In comes the festive period and the holiday season, a time for staff to let loose and enjoy their time and work, especially with the office Christmas party, but not too much fun! We’re here with some handy tips to ensure that you don’t prick yourself on mistletoe during the festivities.


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BuckettLaw has Moved Offices!

BuckettLaw has moved into bigger and brighter premises! We are now located at 1/309 Willis Street:


We’re excited about a fresh new look, in an up and coming part of town and we’re looking forward to working with our clients in a great environment.

OutsideBoard Room

Come in and see us, whether it’s just to say hi or to sort out any range of employment issues.

The team at BuckettLaw look forward to working with you in our new premises!

Suspending Over Public Misconduct

It has recently been in the media that two DJs at George FM were suspended after allegations were raised that they had ‘slut-shamed’ women on their Breakfast Show. While the conduct of the hosts in question is obviously reprehensible it raises an interesting question of how to balance an employee’s rights, the employer’s obligations and the employer’s desire to manage its image through public relations.

It’s not the first time an issue like this has arisen. In July this year two Ministry of Social Development workers were suspended following a racist tirade after being denied entry to a Taupo bar. In August Waikato District Health Board suspended three employees who refused to have flu shots or to wear masks.

Employers are obviously concerned about protecting their reputation when employees’ potential misconduct becomes public knowledge. However, whilst a public statement strongly condemning an employee’s actions and stating they have been suspended sounds good from a PR perspective, it raises serious issues with rights to fair process from an employment relations perspective.

Suspensions are not to be taken lightly. It should not be the employer’s first instinct to suspend an employee, the presumption should be in favour of the right to work. As a brief summary, the law relating to suspensions is as follows:

  • The suspension should not be punitive.
  • In all but unusual circumstances there must be a contractual provision relating to suspension.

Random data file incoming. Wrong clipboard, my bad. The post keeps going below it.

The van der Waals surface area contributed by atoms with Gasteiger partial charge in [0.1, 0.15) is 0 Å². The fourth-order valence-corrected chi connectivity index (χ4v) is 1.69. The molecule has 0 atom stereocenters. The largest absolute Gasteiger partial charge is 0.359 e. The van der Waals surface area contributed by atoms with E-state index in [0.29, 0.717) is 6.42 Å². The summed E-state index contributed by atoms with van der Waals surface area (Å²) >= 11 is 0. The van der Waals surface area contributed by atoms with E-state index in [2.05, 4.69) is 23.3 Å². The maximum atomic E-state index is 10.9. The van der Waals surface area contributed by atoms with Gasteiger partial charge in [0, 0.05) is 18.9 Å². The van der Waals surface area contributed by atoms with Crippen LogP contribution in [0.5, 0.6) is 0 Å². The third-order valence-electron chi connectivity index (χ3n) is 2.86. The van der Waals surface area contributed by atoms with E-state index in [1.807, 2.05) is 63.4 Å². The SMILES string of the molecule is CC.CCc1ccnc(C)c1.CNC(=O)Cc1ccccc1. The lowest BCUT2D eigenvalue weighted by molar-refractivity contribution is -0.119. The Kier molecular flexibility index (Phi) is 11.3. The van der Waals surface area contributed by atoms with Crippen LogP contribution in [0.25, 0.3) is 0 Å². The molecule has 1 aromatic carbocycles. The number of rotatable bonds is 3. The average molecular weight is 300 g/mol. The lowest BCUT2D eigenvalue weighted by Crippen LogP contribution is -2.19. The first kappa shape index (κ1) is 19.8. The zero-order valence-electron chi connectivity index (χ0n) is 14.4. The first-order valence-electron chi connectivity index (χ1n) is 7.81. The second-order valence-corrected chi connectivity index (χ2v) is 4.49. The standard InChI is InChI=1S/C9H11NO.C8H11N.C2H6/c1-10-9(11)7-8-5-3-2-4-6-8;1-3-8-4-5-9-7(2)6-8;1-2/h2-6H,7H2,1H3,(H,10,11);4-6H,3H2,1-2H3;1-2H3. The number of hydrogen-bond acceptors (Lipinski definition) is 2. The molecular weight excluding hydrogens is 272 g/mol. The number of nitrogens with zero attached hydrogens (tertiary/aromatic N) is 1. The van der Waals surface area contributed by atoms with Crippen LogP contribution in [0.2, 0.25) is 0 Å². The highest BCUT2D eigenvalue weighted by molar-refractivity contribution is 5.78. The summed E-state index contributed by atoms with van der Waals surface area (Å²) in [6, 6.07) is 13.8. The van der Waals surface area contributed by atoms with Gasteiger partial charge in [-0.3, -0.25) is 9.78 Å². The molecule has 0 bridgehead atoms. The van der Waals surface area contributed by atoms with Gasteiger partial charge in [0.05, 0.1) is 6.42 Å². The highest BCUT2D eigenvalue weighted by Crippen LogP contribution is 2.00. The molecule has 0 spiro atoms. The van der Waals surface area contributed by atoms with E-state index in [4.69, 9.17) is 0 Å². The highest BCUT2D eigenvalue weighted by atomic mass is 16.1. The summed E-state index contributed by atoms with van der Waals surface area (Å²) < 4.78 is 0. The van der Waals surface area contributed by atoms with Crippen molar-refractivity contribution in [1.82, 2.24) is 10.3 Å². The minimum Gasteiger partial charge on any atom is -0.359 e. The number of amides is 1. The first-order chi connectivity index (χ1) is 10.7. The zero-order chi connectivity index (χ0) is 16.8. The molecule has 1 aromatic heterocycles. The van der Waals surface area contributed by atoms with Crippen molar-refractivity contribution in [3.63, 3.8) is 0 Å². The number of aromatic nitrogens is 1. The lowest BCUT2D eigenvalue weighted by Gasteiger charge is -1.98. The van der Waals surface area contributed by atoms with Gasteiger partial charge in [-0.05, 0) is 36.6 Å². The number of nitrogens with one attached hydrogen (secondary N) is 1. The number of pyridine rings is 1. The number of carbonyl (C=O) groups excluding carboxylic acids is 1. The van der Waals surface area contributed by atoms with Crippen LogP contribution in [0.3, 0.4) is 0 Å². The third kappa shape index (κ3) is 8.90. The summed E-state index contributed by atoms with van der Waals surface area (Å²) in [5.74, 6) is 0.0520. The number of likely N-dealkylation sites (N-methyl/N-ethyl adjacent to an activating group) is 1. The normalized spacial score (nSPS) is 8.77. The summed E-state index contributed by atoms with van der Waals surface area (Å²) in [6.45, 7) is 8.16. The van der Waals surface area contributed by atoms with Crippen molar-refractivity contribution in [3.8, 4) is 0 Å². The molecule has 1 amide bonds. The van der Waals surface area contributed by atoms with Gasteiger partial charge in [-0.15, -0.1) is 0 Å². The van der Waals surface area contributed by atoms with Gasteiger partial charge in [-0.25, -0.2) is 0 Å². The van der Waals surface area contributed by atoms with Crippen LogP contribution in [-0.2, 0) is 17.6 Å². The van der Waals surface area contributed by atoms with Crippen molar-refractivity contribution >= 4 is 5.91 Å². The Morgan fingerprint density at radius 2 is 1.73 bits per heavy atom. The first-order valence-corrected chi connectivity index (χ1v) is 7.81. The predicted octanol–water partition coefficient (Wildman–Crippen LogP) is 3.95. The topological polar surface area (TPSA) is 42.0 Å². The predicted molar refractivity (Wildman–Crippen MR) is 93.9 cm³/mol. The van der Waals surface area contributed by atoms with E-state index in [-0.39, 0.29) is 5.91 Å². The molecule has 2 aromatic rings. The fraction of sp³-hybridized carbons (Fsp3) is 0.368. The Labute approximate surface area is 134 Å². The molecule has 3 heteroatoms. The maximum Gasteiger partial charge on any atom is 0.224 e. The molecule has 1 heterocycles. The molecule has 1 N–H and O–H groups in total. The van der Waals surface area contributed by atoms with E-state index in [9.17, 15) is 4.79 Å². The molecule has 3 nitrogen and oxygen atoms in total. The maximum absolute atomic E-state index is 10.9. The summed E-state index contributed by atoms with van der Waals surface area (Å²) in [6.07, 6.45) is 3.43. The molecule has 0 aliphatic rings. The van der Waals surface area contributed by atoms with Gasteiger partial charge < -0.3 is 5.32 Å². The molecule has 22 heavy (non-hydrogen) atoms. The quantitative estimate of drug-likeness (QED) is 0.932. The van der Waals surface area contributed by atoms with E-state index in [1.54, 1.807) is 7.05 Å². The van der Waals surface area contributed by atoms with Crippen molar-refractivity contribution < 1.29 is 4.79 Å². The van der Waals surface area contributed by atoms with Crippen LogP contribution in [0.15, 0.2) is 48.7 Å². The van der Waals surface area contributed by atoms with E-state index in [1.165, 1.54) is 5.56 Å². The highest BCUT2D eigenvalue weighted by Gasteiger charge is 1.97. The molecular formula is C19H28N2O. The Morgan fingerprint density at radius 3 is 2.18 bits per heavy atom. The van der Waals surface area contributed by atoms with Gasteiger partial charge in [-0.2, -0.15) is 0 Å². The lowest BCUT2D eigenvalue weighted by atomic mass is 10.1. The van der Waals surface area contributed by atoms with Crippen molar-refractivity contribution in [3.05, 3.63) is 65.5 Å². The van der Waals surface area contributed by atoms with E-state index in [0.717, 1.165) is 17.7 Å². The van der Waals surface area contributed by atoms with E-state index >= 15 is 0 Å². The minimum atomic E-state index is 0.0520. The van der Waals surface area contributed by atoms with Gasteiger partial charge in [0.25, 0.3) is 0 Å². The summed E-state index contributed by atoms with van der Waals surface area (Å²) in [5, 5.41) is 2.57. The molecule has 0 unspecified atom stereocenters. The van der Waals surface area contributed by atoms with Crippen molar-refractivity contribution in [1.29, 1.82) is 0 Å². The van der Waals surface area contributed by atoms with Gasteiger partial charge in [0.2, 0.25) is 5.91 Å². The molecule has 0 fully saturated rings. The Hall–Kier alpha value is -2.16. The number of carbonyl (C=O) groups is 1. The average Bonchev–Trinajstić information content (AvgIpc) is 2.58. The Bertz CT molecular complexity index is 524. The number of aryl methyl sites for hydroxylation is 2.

• The principles of natural justice must be followed, the employee must be given an opportunity to respond to the proposal and feedback must be taken into account.
  • Alternative options to suspension should be considered and put to the employee, such as paid special leave or working from home.
  • If the employee is suspended it should be a paid suspension in all but exceptional circumstances.

Fair process must be followed and the suspension must be justified in the circumstances. By announcing publicly that an employee has been suspended there is potential for significant damage to the employee’s reputation. If the matter is then investigated and the allegations aren’t upheld then the employee would feel justifiably aggrieved, people are likely to apply the adage “where there’s smoke, there’s fire”. By announcing the suspension employers also run the risk of potentially showing signs of predetermining the outcome of an investigation.

The question then becomes, what should an employer do in this situation? The best course of action, if an organisation feels that a public statement is necessary, is to state that it takes the matters seriously and that they are being investigated. Saying any more runs the risk of a claim against the organisation for a personal grievance.

With social media becoming so prominent, news of employee misdeeds and misconduct can spread like wildfire, as two employees of a Christchurch insurance company found out when they were photographed and filmed having an after-hours office romp by patrons at a bar next door. Companies can scramble to protect their image and reputation, but the obligations towards employees and their rights must be carefully balanced when making statements to the media.

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In 2014 the Holidays Act was amended to allow for the Mondayisation of ANZAC day and Waitangi Day. All around the country Monday to Friday workers rejoiced as they would no longer miss out on a precious day off when public holidays fell on a weekend.

I hate mondays

The issue becomes how it impacts businesses and employees.

Trading Restrictions

Trading restrictions apply on the day the day the holiday falls. This means that for this year shops that are not exempt must be closed before 1pm on ANZAC day. No trading restrictions apply on Monday 27 April.

If The Employee Normally Works Saturdays

If the Employee normally works Saturdays, but you do not require them to attend work then you must pay them their normal day’s pay.

If the Employee normally works Saturdays and you remain open then you must pay them time and a half for the hours they work, as well as a day in lieu to be taken at a later date to be agreed upon between the parties.

If The Employee Normally Works Mondays, But Not Weekends

If the Employee does not work weekends then the holiday transfers to the following Monday.

If the Employee normally works Mondays, but you do not require them to attend work then you must pay them their normal day’s pay.

If the Employee normally works Mondays and you remain open then you must pay them time and a half for the hours they work, as well as a day in lieu to be taken at a later date to be agreed upon between the parties.

If The Employee Normally Works Saturdays And Mondays

An Employee is not entitled to “double-dip” on the public holiday. They only get the entitlement once. Therefore if the Employee works Saturdays the holiday is treated as falling on that day and the rules above apply. Monday becomes a normal day for them.

If you require further advice on this contact BuckettLaw and we’ll be happy to assist you with making sure you get it right and everyone is getting the right entitlements.

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Sexual Harassment – Health and Safety in the Workplace